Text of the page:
A County Tyrone care home has been ordered to close by the health regulator over a range of serious concerns about its operation.
The Regulation and Quality Improvement Authority (RQIA) said it had carried out inspections at the Valley Nursing Home in Clogher over the past year and could see no signs of improvement.
The home said it was working with the authorities to address concerns.
More than 70 people with specialist needs live there.
Olive MacLeod, RQIA chief executive, said the home “was one of the worst we have seen in Northern Ireland” and that patients had been “failed by management”.
“This is a legal notice to close this home,” she told the BBC.
She added: “The failings are across the board.”
Ms MacLeod said the home would close within 56 days under a “managed arrangement”.
She said the health trusts would now be working with patients and their families to find suitable alternative accommodation “that will meet the needs of these patients”.
The RQIA said that unannounced inspections at the home were conducted on 3, 16 and 17 December.
This followed previous inspections earlier in the year. Admissions were suspended in July.
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The watchdog said “significant concerns were again noted with regard to the management and governance arrangements of the home, the health and welfare of residents, the management of infection prevention and control and the internal environment”.
The RQIA said on Tuesday that a notice of proposal to cancel the registration of the home had been issued due to “serious concerns”.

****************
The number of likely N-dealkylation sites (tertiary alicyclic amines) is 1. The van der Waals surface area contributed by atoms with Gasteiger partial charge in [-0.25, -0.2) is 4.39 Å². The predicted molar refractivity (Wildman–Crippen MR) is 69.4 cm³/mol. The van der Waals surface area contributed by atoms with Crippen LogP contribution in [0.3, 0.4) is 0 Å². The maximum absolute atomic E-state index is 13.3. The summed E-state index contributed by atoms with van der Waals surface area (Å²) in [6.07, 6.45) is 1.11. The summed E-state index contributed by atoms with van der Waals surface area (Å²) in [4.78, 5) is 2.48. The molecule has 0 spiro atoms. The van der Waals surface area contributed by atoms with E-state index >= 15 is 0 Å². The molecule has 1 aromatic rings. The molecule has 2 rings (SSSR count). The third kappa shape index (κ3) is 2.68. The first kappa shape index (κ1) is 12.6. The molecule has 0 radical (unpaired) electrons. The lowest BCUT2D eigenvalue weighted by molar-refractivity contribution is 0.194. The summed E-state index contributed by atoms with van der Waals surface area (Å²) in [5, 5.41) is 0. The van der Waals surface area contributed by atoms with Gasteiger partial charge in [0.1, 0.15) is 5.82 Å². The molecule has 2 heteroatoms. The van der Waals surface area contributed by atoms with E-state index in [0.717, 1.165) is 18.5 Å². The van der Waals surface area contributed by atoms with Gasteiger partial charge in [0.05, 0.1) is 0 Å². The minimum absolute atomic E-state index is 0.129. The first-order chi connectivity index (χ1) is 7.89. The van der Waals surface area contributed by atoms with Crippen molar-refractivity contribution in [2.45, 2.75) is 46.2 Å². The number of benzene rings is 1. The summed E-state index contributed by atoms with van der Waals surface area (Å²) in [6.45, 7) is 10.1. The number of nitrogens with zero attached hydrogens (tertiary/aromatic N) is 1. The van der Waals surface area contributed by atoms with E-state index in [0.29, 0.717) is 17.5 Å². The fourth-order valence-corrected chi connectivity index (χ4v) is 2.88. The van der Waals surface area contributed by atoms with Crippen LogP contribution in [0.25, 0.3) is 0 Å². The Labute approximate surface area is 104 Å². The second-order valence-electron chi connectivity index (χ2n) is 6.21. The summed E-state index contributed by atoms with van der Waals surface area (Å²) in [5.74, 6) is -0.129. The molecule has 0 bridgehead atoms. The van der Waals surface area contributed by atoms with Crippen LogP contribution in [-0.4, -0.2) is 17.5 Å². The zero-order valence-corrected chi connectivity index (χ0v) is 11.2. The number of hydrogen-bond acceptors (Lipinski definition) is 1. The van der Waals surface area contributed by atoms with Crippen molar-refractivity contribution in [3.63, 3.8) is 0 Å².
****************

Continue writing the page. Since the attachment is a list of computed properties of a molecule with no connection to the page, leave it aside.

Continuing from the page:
In a statement, Valley Nursing Home said it was committed to providing the highest level of care to its residents, “and continues to do so”.
It said the home had achieved full compliance with the previously issued failure to comply notices as of 16 October.
“We are continually working closely with the Southern and Western Trusts as well as the RQIA (Regulation and Quality Improvement Authority) through these matters of concern,” it added.
“We would like to take this opportunity to give the residents, their relatives, our staff within the home and the wider community the reassurance that there is full commitment during this process.”
The Health and Social Care Board said it was aware the RQIA had issued a notice of proposal.
It said it was working closely with colleagues in the health trusts and the RQIA “to ensure that there is regional and local co-ordination in managing this process”.
“The continued wellbeing of those who live in the Valley care home will be the priority should any future move to alternative care arrangements be needed,” a spokesperson said.
“The Board recognises that this is an unsettling time for those that live at the Valley and will work with them and their families to support them over the coming weeks and months.”
The spokesperson said the Board is “committed to ensuring that there is clear, regular communication” with those that live at the home, as well as their families, to address their concerns.
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